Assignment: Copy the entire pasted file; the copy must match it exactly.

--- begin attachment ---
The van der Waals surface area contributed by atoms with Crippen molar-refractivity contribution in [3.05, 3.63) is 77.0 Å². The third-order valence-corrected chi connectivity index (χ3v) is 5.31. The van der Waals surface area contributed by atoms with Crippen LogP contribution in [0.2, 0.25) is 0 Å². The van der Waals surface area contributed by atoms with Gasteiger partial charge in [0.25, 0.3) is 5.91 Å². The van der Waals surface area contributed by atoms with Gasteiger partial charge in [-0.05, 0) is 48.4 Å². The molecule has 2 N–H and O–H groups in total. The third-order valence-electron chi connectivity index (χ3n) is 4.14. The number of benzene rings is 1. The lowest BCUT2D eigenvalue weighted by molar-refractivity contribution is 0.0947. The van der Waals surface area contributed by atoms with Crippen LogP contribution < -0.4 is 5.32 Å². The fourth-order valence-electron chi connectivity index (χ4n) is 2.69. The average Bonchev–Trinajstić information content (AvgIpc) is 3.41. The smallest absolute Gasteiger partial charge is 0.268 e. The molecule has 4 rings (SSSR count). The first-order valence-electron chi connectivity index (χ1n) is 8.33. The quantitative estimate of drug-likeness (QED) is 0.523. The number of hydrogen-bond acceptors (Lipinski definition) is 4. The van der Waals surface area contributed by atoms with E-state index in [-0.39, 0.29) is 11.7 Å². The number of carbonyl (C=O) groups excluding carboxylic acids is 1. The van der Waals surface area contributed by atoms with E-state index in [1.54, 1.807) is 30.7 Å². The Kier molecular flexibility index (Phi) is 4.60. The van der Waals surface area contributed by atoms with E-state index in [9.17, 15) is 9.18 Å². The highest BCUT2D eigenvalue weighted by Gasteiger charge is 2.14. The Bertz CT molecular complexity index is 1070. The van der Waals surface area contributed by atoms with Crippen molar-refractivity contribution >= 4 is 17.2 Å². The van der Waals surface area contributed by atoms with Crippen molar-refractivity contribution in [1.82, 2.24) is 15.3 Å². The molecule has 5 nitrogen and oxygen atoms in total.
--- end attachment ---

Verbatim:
The van der Waals surface area contributed by atoms with Crippen molar-refractivity contribution in [3.05, 3.63) is 77.0 Å². The third-order valence-corrected chi connectivity index (χ3v) is 5.31. The van der Waals surface area contributed by atoms with Crippen LogP contribution in [0.2, 0.25) is 0 Å². The van der Waals surface area contributed by atoms with Gasteiger partial charge in [0.25, 0.3) is 5.91 Å². The van der Waals surface area contributed by atoms with Gasteiger partial charge in [-0.05, 0) is 48.4 Å². The molecule has 2 N–H and O–H groups in total. The third-order valence-electron chi connectivity index (χ3n) is 4.14. The number of benzene rings is 1. The lowest BCUT2D eigenvalue weighted by molar-refractivity contribution is 0.0947. The van der Waals surface area contributed by atoms with Crippen LogP contribution < -0.4 is 5.32 Å². The fourth-order valence-electron chi connectivity index (χ4n) is 2.69. The average Bonchev–Trinajstić information content (AvgIpc) is 3.41. The smallest absolute Gasteiger partial charge is 0.268 e. The molecule has 4 rings (SSSR count). The first-order valence-electron chi connectivity index (χ1n) is 8.33. The quantitative estimate of drug-likeness (QED) is 0.523. The number of hydrogen-bond acceptors (Lipinski definition) is 4. The van der Waals surface area contributed by atoms with E-state index in [-0.39, 0.29) is 11.7 Å². The number of carbonyl (C=O) groups excluding carboxylic acids is 1. The van der Waals surface area contributed by atoms with E-state index in [1.54, 1.807) is 30.7 Å². The Kier molecular flexibility index (Phi) is 4.60. The van der Waals surface area contributed by atoms with E-state index in [9.17, 15) is 9.18 Å². The highest BCUT2D eigenvalue weighted by Gasteiger charge is 2.14. The Bertz CT molecular complexity index is 1070. The van der Waals surface area contributed by atoms with Crippen molar-refractivity contribution >= 4 is 17.2 Å². The van der Waals surface area contributed by atoms with Crippen molar-refractivity contribution in [1.82, 2.24) is 15.3 Å². The molecule has 5 nitrogen and oxygen atoms in total.